Japan Top League 2021
The Japan Top League is set to commence on January 26th 2021 and will feature 25 rugby teams in total. It will be played across three stages.
The Japan Top League 2020 season was cancelled in March due to COVID-19 but had already been suspended due to drug issues in the league. Since then a number of rumoured formats of the new Top League have been circulating.
The new confirmed details of the Japanese league in 2021 are confusing. Super Rugby’s appeal started dwindling when the average rugby fan could no longer make sense of the tournament, and the proposed South African franchise addition to a new PRO16 rugby tournament in Europe, as has been reported this month, also seems to complicate that competition.
So will the new Japan Top League appeal to current fans, and new fans? World Rugby and Asia Rugby say there is a spike of interest in rugby in Japan and across Asia based on the success of the RWC 2019 but will fans stick with tournaments that are not easy to follow?
Japan Top League Rugby 2021
The Top League in 2021 will be conducted in stages. The season starts on January 16, 2021, and ends in May 2021. It will comprise of three stages involving 25 rugby teams (16 current Top League professional teams) and 9 rugby teams from the Top Challenge in Japan (who are not pro teams).
Many well-known international rugby players have already committed to the Japanese teams.
Top League 2021 1st stage
At the first stage, which will run from 16th January to 6th March 2021, 16 Top League teams will be split into two pools of 8 (blue and white conferences) to determine their seedings for the second stage.
In addition, 9 Top Challenge rugby teams will also play among themselves, with the top 4 teams advancing to the second stage.
Top League 2021 2nd stage
The second stage runs from the 27th March to 25th April 2021. There will be a total of 20 teams competing and they will be split into four groups of 5 teams.
The 20 teams include all 16 current Top League teams, plus the four Top Challenge teams who qualified from the first stage.
The four pools will see the teams compete with only the teams in their respective pools before the top team of each group proceeds to the semi-final and final playoffs.
Japan Top League 2022
The results in 2021 will also be used to determine the ranking of teams for a new three-tier Japanese professional rugby union league which is scheduled to start in January 2022.
Sunwolves lifeline in 2021?
With Super Rugby as we know it, all but done, and South African Super franchises likely to join a new PRO16 league in Europe, its suggested another 8 team competition could start next in 2021.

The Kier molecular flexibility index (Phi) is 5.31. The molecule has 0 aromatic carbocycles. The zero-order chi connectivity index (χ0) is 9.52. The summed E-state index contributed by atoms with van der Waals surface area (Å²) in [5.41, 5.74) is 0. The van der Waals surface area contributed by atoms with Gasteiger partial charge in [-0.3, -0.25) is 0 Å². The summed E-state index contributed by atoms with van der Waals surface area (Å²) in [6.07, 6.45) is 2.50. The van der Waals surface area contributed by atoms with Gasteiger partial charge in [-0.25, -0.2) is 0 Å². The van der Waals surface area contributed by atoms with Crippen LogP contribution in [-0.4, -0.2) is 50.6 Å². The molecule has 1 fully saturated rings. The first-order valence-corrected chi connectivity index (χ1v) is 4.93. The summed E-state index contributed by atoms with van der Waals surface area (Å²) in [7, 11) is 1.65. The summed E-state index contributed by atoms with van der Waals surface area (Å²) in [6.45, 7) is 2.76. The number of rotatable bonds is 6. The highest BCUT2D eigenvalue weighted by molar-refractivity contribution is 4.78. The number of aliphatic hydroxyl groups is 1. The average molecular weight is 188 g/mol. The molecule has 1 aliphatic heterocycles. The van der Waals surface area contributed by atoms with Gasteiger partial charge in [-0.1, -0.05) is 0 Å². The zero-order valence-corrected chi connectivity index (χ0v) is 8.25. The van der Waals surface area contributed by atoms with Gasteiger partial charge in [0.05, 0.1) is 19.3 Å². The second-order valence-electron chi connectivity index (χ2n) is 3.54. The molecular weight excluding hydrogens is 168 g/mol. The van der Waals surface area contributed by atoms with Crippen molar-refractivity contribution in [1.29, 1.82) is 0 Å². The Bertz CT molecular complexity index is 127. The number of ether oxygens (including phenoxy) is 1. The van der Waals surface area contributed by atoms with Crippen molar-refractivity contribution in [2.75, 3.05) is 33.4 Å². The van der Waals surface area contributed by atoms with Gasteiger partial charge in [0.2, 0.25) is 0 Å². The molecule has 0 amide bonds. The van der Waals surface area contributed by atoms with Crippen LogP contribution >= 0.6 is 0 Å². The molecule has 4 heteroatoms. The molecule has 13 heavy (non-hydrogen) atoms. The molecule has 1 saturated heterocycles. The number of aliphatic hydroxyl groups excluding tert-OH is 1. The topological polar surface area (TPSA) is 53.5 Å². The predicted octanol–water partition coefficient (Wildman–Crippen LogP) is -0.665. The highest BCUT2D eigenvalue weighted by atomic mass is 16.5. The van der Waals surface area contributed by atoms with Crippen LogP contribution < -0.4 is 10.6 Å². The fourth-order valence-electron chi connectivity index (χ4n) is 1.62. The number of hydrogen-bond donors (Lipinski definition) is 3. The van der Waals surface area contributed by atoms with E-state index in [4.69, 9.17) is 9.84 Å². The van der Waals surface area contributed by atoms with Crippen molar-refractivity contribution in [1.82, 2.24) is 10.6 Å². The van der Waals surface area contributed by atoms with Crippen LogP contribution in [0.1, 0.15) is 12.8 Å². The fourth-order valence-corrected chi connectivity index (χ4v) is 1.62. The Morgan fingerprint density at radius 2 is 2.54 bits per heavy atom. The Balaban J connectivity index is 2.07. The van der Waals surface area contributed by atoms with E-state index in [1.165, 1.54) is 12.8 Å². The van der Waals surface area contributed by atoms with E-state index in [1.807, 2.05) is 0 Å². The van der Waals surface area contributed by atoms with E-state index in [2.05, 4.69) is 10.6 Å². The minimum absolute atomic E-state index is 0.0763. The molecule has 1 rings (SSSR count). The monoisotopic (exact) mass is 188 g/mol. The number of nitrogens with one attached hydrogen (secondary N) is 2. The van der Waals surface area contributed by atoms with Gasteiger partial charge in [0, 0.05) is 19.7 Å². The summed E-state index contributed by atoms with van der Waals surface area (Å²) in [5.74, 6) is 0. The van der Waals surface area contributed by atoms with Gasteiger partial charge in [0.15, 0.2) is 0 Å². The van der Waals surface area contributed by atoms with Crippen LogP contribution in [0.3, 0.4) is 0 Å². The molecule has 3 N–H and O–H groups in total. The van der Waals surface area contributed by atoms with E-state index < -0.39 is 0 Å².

The Super 8 Competition could feature 2 teams from New Zealand, 2 from Australia, one each from South Arica, the Pacific Islands (Fiji, Samoa and Tonga), Japan and Argentina. This is all speculation at this stage but a number of global rugby tournaments have question marks hanging over their heads.
Japan foreign rugby player eligibility controversy
It’s fair to say, aside from the COVID-19 disruptions, Japan Rugby Football Union (JRFU) has failed to capitalise on the Rugby World Cup they hosted a year ago in 2019.
For some years, the national men’s team, the Brave Blossoms, although having two memorable world cups in succession, have also had to deal with a lot of criticism from some international fans for the number of perceived foreign players in their setup (although all legally within the World Rugby guidelines).
In recent months in 2020, Kyodo News reported on a dual eligibility issue within Japanese rugby and wrote of the dilemma that “The Japan Rugby Football Union confirmed that any player with a Japanese passport who is not eligible to play for the Brave Blossoms will continue to be regarded as non-Japanese as far as the Top League is concerned.”
This followed claims of discrimination from three foreign-born players who say the player’s rule (introduced in 2016,) constitutes “clear discrimination”. Basically, rugby players with Japanese citizenship were treated as non-Japanese if they could not represent the Brave Blossoms.
In response, Top League Chairman Osamu Ota said “the union needed to protect players born in Japan” and that the purpose of the rule was “to help develop the Japan national team.”
However, it has compacted the confusion on eligibility, as the article says, players could represent Japan at the Olympics in Sevens rugby for example, but could still not a be a Japanese player in the eyes of the Top League.
A final decision was made by the JRFU on September 26th when the Japan Rugby Football Union confirmed that three players, “including two who are eligible to play for Japan in the Olympics, will continue to be denied Japanese status within the Top League simply because they are not eligible to play for Japan’s national rugby 15s side, the Brave Blossoms.”
Asian Rugby news
- World Rugby Awards 2020.
- How successful was the Japan Rugby World Cup 2019?
- Rugby World Cup 2021.
- World Tens Series 2020.